Cerebrospinal fluid lactate levels and brain [18F]FDG PET hypometabolism within the default mode network in Alzheimer’s disease

Claudio Liguori, Agostino Chiaravalloti, Giuseppe Sancesario, Alessandro Stefani, Giulia Maria Sancesario, Nicola Biagio Mercuri, Orazio Schillaci, Mariangela Pierantozzi

Research output: Contribution to journalArticle

Abstract

Purpose: It has been suggested that neuronal energy metabolism may be involved in Alzheimer’s disease (AD). In this view, the finding of increased cerebrospinal fluid (CSF) lactate levels in AD patients has been considered the result of energetic metabolism dysfunction. Here, we investigated the relationship between neuronal energy metabolism, as measured via CSF lactate levels, and cerebral glucose metabolism, as stated at the 2-deoxy-2-(18F)fluoro-D-glucose positron emission tomography ([18F]FDG PET) in AD patients. Methods: AD patients underwent lumbar puncture to measure CSF lactate levels and [18F]FDG PET to assess brain glucose metabolism. CSF and PET data were compared to controls. Since patients were studied at rest, we specifically investigated brain areas active in rest-condition owing to the Default Mode Network (DMN). We correlated the CSF lactate concentrations with the [18F]FDG PET data in brain areas owing to the DMN, using sex, age, disease duration, Mini Mental State Examination, and CSF levels of tau proteins and beta-amyloid as covariates. Results: AD patients (n = 32) showed a significant increase of CSF lactate levels compared to Control 1 group (n = 28). They also showed brain glucose hypometabolism in the DMN areas compared to Control 2 group (n = 30). Within the AD group we found the significant correlation between increased CSF lactate levels and glucose hypometabolism in Broadman areas (BA) owing to left medial prefrontal cortex (BA10, mPFC), left orbitofrontal cortex (BA11, OFC), and left parahippocampal gyrus (BA 35, PHG). Conclusion: We found high CSF levels of lactate and glucose hypometabolism within the DMN in AD patients. Moreover, we found a relationship linking the increased CSF lactate and the reduced glucose consumption in the left mPFC, OFC and PHG, owing to the anterior hub of DMN. These findings could suggest that neural glucose hypometabolism may affect the DMN efficiency in AD, also proposing the possible role of damaged brain energetic machine in impairing DMN.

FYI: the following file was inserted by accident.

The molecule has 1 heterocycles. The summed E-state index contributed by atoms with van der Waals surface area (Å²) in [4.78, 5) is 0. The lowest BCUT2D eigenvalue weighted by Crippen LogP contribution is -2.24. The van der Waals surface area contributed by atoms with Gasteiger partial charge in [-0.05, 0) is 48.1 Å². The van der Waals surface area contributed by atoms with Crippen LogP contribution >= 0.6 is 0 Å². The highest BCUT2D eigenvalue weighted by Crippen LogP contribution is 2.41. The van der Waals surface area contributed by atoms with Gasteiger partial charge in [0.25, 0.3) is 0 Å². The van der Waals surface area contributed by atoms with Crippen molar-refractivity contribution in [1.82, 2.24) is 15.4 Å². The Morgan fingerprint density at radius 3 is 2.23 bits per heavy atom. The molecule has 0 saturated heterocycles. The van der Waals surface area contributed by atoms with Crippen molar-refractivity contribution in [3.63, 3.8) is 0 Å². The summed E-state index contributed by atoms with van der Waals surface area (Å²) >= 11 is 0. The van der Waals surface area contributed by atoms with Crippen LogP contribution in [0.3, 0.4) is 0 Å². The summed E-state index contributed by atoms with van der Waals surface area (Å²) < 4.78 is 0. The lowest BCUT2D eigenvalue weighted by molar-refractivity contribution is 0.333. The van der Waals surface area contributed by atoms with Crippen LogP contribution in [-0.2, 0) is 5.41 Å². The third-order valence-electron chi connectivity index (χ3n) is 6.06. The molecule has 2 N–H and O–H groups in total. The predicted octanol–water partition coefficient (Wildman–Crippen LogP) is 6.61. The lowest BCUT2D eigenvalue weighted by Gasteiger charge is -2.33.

Original languageEnglish
Pages (from-to)1-10
Number of pages10
JournalEuropean Journal of Nuclear Medicine and Molecular Imaging
DOIs
Publication statusAccepted/In press - May 25 2016

Keywords

  • Alzheimer's disease
  • CSF lactate
  • Default mode network
  • [18F]FDG PET

ASJC Scopus subject areas

  • Radiology Nuclear Medicine and imaging

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